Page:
I have a history of being at the wrong place at the wrong time.
Take Argentina for example. After several months on the road in Central and South America, we had arrived Chile in January 2002. We had heard of problems in Argentina but we hadn’t paid much attention: we felt invincible after Salvador, Bolivia and other not-so-safe countries. As we crossed the border at Mendoza, we were told the peso, which was pegged to the U.S. dollar on a one-to-one basis, was floated and was suffering a major devaluation. The economy had broken down. By the time we got to Buenos Aires, there were demonstrations everywhere, the peso had lost 75% of its value and people were left out with nothing. However, we got by just fine, minus daily riots.
Remember early 2003, the SARS epidemic? We were in Australia during the outbreak, but I flew back to France… with a stop-over in Hong Kong, in the middle of the crisis. The Sydney-Hong Kong flight was eventless, but as soon as we touched ground, a special team escorted us, the passengers, distributing face masks and small antiseptic bottles. On my way to Paris, all passengers were looking at each other suspiciously and everyone would jolt upon hearing the dreaded chesty cough. Not to mention we were welcomed by the police and a medical team in Charles-De-Gaulle!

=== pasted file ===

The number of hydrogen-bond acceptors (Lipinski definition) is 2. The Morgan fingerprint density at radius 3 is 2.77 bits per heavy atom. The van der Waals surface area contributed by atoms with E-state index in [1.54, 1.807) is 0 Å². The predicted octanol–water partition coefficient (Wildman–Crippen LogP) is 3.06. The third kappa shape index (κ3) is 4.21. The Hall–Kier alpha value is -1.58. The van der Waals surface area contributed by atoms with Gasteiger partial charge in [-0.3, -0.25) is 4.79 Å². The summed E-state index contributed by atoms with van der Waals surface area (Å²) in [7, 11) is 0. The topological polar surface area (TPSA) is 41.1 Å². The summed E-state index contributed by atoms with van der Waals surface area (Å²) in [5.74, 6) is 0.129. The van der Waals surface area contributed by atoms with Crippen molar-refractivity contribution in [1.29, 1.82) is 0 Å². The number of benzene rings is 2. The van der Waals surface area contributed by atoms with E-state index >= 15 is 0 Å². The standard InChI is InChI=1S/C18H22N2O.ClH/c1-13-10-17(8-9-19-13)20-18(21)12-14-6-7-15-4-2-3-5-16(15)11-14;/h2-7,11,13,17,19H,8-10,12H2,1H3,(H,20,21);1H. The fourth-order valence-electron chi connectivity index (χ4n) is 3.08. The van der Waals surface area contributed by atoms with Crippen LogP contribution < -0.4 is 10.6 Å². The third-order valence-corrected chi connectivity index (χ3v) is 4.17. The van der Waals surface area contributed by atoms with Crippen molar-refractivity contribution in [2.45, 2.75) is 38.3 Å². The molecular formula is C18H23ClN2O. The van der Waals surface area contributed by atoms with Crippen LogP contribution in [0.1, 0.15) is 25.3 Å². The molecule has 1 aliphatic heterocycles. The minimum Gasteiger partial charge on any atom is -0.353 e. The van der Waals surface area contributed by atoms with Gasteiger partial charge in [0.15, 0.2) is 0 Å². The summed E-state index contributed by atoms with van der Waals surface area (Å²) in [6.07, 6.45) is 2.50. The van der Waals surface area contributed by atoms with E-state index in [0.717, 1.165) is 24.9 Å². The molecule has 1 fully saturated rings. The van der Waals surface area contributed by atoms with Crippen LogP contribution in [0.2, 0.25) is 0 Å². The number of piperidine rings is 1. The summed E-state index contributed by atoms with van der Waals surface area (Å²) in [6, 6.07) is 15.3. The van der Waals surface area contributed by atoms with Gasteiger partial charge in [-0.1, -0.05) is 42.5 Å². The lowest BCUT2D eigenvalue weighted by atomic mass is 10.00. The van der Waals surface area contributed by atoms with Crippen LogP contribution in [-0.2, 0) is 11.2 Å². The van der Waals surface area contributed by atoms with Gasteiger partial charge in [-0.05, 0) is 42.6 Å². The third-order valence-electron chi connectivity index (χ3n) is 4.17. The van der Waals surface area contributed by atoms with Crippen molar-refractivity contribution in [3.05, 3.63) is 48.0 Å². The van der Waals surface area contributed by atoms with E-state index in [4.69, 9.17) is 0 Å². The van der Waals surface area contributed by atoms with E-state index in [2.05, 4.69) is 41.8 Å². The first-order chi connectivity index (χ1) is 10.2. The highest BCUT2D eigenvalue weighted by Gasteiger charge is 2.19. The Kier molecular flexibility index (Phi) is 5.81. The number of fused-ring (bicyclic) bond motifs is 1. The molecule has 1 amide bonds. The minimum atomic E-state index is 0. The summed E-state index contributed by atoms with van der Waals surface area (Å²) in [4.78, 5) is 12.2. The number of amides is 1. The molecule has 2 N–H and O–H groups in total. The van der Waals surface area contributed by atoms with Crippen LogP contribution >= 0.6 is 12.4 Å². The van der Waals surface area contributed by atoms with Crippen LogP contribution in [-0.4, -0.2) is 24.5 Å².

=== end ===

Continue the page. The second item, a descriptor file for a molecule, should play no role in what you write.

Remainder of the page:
But my most memorable “wrong place / wrong time” experience took place in 2001. Most people remember 9/11 very clearly. I remember October 7, when the war started.
I had bought a one way flight to Hong Kong and to find a ticket back to France was more difficult than planned. In the end, I booked a one-way flight with Gulf Air, one stopover in Abu-Dhabi, United Arab Emirates. Given the recent turmoil in Middle-East and the post-9/11 craziness, let’s just say it wasn’t my first choice.
On October 5th, I boarded a plane to the UAE. Bye bye Hong Kong, crazy island. As we took off, I felt free yet lost. I wanted to live in China. I had left with the idea of not coming back. Innocent, as I said. I was a bit less naive but yet full of dream. And I was concentrating hard on my book to avoid thinking too much.
The plane was almost empty and I had a whole row to myself. A few businessmen were laughing behind me. One of the flight attendant was French and when I asked her if she were scared to fly, she replied: “if we have to die, we will. No point worrying about that.” Right.
We arrived at Abu-Dhabi in the evening and all got off the plane. It was cold inside the airport. I still had my “Hong Kong clothes”, a long skirt and a tee-shirt and I felt uneasy. Most women were wearing a veil and I was the only foreigner around. I hurried to the nearest bathroom and grabbed a sweater from my carry-on.
My flight to Paris would leave very late at night and I had a few hours ahead of me. The airport’s main floor was circular, organized around a small café. The few sits were taken by rather large families, feeding kids and entertaining them. I sat on the floor by a window and started drawing. I was pretty much the only Westerner here and definitely the only woman by myself. Come to think of it. Probably the youngest traveler too, not including kids.